Consistent nest-site selection across habitats increases fitness in Asian Houbara

Guilherme, Joao L., Burnside, Robert J. ORCID:, Collar, Nigel J. and Dolman, Paul M. ORCID: (2018) Consistent nest-site selection across habitats increases fitness in Asian Houbara. Auk, 135 (2). pp. 192-205. ISSN 0004-8038

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Nest-site choice profoundly influences reproductive success and the survival of incubating adults. Asian Houbara (Chlamydotis macqueenii) nest in subtly contrasting habitats where the main cause of nest failure is predation. We examined nest-site selection across three semi-arid shrub habitats that differed in vegetation structure and hypothesized that increased concealment would reduce nest predation. We quantified vegetation structure at 210 nests and 194 random control sites at two scales, the ‘nest area’ (50 m radius, considering mean ‘shrub height’ and mean ‘shrub frequency’) and ‘nest scrape’ (2 m radius,  considering a ‘concealment index’). Variance ratio tests showed variance in both shrub height and concealment index were lower at nests than at random sites, indicating non-random selection. Analysis of the probability of nest occurrence for nest area indicated consistent selection of intermediate shrub heights (shrub height + shrub height2) in the Astragalus, Salsola arbuscula and S. rigida shrub assemblages (29.5–31.5 cm), although this was not supported statistically in S. rigida as the vegetation available was already similar to the optimal nest structure. Nest survival analysis, controlling for date, showed that shrub height (but not its quadratic term) in the nest area reduced nest predation rate. Females likely traded off nesting in even taller shrubs that may confer greater nest success against the ability to see approaching danger and thus to reduce the risk of being depredated themselves (head height during vigilance when incubating is ~30cm), as we have no records of females being depredated on the nest. At the nest scrape, females strongly selected better concealed locations, although the concealment index did not affect nest success. We suggest that concealing the scrape among shrubs may have other roles, such as thermoregulation.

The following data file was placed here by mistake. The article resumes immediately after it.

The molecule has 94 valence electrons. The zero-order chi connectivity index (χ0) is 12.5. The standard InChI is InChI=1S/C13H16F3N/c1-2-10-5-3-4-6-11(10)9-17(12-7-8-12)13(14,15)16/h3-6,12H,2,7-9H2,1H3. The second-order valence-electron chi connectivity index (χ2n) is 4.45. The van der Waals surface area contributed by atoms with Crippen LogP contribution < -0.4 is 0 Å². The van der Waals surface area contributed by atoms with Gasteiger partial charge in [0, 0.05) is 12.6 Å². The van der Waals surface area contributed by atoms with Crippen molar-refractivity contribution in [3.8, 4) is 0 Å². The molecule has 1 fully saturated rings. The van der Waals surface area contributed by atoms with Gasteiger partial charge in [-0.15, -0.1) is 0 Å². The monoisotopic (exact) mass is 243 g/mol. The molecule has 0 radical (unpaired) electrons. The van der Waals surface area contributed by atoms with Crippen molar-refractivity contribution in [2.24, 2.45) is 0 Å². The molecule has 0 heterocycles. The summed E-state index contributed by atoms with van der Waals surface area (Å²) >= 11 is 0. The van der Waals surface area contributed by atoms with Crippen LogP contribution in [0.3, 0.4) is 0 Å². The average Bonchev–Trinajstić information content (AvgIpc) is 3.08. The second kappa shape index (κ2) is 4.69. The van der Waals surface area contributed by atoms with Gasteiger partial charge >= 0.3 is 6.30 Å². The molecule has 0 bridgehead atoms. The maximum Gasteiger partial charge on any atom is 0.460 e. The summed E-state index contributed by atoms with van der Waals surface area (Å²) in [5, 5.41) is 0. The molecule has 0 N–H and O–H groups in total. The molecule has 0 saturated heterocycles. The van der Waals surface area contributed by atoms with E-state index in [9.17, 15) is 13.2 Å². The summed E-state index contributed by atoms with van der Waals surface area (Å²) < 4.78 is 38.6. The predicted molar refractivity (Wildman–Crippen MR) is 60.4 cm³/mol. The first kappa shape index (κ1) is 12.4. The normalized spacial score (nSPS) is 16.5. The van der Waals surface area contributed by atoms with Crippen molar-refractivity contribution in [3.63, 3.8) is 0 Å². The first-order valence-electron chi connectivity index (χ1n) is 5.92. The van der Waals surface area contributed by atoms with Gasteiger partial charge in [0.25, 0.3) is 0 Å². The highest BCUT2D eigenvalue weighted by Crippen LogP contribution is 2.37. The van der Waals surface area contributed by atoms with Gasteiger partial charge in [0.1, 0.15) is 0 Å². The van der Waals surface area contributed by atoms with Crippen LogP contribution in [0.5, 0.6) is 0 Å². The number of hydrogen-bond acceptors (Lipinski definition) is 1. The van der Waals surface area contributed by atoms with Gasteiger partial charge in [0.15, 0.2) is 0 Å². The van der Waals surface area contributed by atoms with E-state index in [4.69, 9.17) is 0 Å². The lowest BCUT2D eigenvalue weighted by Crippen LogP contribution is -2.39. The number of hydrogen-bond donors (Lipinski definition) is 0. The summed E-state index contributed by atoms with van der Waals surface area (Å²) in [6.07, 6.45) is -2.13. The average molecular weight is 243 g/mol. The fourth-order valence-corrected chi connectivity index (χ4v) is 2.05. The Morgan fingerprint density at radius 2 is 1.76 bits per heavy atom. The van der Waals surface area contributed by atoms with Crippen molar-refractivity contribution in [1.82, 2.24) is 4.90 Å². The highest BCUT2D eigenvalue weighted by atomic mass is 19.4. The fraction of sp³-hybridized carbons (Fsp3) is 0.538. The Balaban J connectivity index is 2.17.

Item Type: Article
Uncontrolled Keywords: nest placement,nest predation,nest success,nest survival,vegetation structure,visual security,predation risk,chlamydotis macqueenii
Faculty \ School: Faculty of Science > School of Environmental Sciences
UEA Research Groups: Faculty of Science > Research Centres > Centre for Ecology, Evolution and Conservation
Faculty of Science > Research Groups > Environmental Biology
Faculty of Science > Research Groups > Resources, Sustainability and Governance (former - to 2018)
Depositing User: Pure Connector
Date Deposited: 17 Nov 2017 06:05
Last Modified: 22 Oct 2022 02:59
DOI: 10.1642/AUK-17-156.1


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